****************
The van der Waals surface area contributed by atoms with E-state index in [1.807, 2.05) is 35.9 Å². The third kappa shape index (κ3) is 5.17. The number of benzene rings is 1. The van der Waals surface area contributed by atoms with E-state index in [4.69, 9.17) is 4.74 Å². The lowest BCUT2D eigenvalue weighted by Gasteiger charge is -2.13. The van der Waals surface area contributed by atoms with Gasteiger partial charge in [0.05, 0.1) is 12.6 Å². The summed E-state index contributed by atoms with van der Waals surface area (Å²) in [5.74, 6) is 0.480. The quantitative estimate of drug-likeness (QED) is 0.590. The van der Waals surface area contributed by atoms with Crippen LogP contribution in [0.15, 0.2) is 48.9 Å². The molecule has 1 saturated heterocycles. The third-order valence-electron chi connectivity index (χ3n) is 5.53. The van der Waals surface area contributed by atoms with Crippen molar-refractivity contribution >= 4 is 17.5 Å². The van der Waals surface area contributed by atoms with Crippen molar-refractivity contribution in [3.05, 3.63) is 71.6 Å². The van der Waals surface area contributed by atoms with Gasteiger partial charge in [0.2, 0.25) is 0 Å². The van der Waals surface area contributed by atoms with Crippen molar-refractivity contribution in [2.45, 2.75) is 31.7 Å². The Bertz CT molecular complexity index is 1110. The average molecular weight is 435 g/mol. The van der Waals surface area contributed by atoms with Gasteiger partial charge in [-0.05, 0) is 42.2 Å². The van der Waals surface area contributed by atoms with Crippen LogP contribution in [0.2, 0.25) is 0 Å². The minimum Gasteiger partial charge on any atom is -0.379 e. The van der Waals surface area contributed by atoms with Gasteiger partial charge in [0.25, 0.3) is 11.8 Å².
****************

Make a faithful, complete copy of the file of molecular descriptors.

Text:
The van der Waals surface area contributed by atoms with E-state index in [1.807, 2.05) is 35.9 Å². The third kappa shape index (κ3) is 5.17. The number of benzene rings is 1. The van der Waals surface area contributed by atoms with E-state index in [4.69, 9.17) is 4.74 Å². The lowest BCUT2D eigenvalue weighted by Gasteiger charge is -2.13. The van der Waals surface area contributed by atoms with Gasteiger partial charge in [0.05, 0.1) is 12.6 Å². The summed E-state index contributed by atoms with van der Waals surface area (Å²) in [5.74, 6) is 0.480. The quantitative estimate of drug-likeness (QED) is 0.590. The van der Waals surface area contributed by atoms with Crippen LogP contribution in [0.15, 0.2) is 48.9 Å². The molecule has 1 saturated heterocycles. The third-order valence-electron chi connectivity index (χ3n) is 5.53. The van der Waals surface area contributed by atoms with Crippen molar-refractivity contribution >= 4 is 17.5 Å². The van der Waals surface area contributed by atoms with Crippen molar-refractivity contribution in [3.05, 3.63) is 71.6 Å². The van der Waals surface area contributed by atoms with Gasteiger partial charge in [0.2, 0.25) is 0 Å². The van der Waals surface area contributed by atoms with Crippen molar-refractivity contribution in [2.45, 2.75) is 31.7 Å². The Bertz CT molecular complexity index is 1110. The average molecular weight is 435 g/mol. The van der Waals surface area contributed by atoms with Gasteiger partial charge in [-0.05, 0) is 42.2 Å². The van der Waals surface area contributed by atoms with Crippen LogP contribution in [0.2, 0.25) is 0 Å². The minimum Gasteiger partial charge on any atom is -0.379 e. The van der Waals surface area contributed by atoms with Gasteiger partial charge in [0.25, 0.3) is 11.8 Å².